‘The Flash’ or Everything DC All At Once is Surprisingly Meh

I know the internet doesn’t like to hear this but sometimes as critics we walk away from a film feeling a certain degree of ambivalence. We aren’t moved one way or another. These mixed reviews are honestly often the hardest to write especially in a world of rottentomatoes where we must pick a side, pro or con, fresh or rotten. This is definitely the situation I am finding myself in with DC Studios’ latest film The Flash. It’s an uneven film that I’m very torn whether to recommend or not. Even as I write this review I’m debating whether the positives outweigh the negatives.

Let’s talk about those positives. First, the biggest plus for the film is the heart that motivates all the action. Ezra Miller plays 2 versions of Barry Allen and with both, the character is motivated by love and kindness. This was much better than the bland one-note motivation in last year’s The Batman movie, which I found underwhelming. I was particularly moved by anything involving Barry’s mother, Nora Allen, played by Maribel Verdú. The final scenes with her made me genuinely tear up (who can’t relate to missing someone so profoundly and wishing you could spend just one more moment with them?)

I also found the use of Michael Keaton’s version of Batman to be well done. I am not a big fan of Batman 89 (I know shocking) but I didn’t grow up with it and watched it for the first time in 2016 before Batman v Superman. I particularly found anything with Vicki Vale to be annoying and Jack Nicholson’s Joker to be quite vanilla for a supposedly legendary villain.

All that said, Keaton is personable and charming as as eccentric, off-his-meds version of Bruce Wayne and they used him a lot more than I thought they would. This isn’t just a glorified cameo but an actual role with an arc and story to his character. His bond with both Barrys is sweet to see and feels earned.

They also do the set-up of the multiverse in a pretty convincing way. Many have compared The Flash to No Way Home, and I suppose that is natural but No Way Home had the advantage of being the 9th Spider-Man movie where The Flash is essentially his origin story (I realize he is in Justice League but only briefly). It’s easier to call back to favorite memories when there are actually movies to call back to. This pays homage to lots of DC films but it feels clunkier when they are all part of such wildly divergent franchise entries. Still, the actual plot machinations to get Barry in the multiverse was well done.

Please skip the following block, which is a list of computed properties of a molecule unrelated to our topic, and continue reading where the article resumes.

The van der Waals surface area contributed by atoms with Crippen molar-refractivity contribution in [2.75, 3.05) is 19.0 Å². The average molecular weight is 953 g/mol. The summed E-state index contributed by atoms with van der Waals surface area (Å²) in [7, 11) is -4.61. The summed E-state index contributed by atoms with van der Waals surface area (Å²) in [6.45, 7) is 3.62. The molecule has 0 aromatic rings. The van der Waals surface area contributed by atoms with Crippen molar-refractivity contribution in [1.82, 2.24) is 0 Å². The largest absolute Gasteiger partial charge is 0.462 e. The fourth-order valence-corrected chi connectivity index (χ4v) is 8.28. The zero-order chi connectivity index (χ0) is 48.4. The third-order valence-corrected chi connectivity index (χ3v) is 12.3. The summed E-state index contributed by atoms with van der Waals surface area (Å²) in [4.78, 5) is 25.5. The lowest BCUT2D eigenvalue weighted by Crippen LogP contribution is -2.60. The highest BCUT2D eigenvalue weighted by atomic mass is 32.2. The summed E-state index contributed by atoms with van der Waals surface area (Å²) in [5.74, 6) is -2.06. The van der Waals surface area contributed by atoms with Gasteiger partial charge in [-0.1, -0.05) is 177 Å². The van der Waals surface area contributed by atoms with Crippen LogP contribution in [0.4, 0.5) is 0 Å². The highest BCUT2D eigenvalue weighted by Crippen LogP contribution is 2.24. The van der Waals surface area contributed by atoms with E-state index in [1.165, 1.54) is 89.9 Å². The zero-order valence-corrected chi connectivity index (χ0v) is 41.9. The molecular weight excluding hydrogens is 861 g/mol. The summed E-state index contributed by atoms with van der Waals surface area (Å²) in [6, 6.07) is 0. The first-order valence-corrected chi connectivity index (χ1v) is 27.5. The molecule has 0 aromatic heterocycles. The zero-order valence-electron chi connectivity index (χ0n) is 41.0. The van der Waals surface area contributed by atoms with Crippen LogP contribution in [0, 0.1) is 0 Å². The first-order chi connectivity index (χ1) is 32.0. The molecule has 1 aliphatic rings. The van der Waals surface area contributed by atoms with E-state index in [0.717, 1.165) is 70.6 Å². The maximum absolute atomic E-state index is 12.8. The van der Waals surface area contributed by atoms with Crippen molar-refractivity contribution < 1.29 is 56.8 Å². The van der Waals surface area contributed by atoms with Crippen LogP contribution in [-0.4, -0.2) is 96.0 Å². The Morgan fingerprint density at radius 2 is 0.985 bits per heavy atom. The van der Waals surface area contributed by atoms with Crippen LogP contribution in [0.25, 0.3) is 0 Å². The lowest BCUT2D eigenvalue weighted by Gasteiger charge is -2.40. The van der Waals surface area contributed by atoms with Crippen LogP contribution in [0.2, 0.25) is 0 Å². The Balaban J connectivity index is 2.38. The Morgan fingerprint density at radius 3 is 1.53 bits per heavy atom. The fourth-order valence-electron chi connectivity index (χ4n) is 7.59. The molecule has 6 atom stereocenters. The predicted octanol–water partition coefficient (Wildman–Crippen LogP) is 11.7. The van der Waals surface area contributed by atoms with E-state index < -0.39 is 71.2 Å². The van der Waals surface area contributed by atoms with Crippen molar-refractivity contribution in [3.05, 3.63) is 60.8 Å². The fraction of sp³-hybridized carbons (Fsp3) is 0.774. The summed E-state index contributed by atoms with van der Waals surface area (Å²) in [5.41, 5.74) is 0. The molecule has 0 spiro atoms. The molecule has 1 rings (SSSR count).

And now on to the negative. The main problem with The Flash is it took so long to be made that it feels derivative of a barrage of similar superhero movies we’ve gotten recently. I realize many of those films like No Way Home, Doctor Strange 2, Everything Everywhere All At Once, Across the Spider-Verse and others are based off the Flashpoint comics this is based off, but it doesn’t feel like this movie version is adding anything new to the conversation. It leaves the viewer with a feeling of ‘that was fine but bland…”

This is particularly true towards the end when the multi-verse world is fully embraced and we get a long video game inspired sequence of ‘remember this…’ from the past. Sure we get a lot of cameos and reminders of favorite characters but unlike Keaton nothing interesting is done with them so it’s like looking through someone else’s old yearbook rather than a compelling story. (Also I thought one of the legacy cameos was in poor taste but I won’t spoil it for readers.)

I know some people don’t want to see the film because of Ezra Miller’s criminal history over the last few years. That’s fair and we aren’t required to see any movies so make your choices but as someone who loved them in The Perks of Being a Wallflower I enjoyed both their performances here and it’s refreshing to have an awkward, physically non-perfect human as a lead in a film like this. I certainly like The Flash much better than either of the Shazam movies and they both strive for similar tones.

Without any spoilers I do find the use of General Zod to be very strangely done in this film. It’s like they want us to feel warm and cozy about the throwback to Man of Steel but also completely change the narrative of that film. I am not a fan of Man of Steel but honestly the way they handle Superman in general in The Flash is very strange and Henry Cavill being missed and Zod being defeated in a very different kind of way is a choice I’m sure Snyder fans will be upset with. It was weird.

It is a little baffling how a movie with over $200 million budget could look as cheap and underwhelming VFX-wise as The Flash. Especially with how much time they had it’s hard to believe they went with some of the fake babies and CGI blur-fests they go with. In that sense, The Batman, Aquaman, Wonder Woman and even the Snyder DC films look much better than this entry.

In the end, the emotion of The Flash wins the day and certainly people who have more nostalgia for the Keaton Batman films will probably enjoy it more than I did. It’s no comic book masterpiece like we recently got with Spider-verse but if you’ve seen that a couple times it’s fine. Barry and his Mom gave me enough emotion to say I’m glad I saw this (maybe final or is Aquaman 2 the last?) entry in the DCEU.

6 out of 10

Smile Worthy

Also can someone make a superhero movie that’s not 30 minutes longer than it needs to be? They are ALL bloated and are testing my patience!

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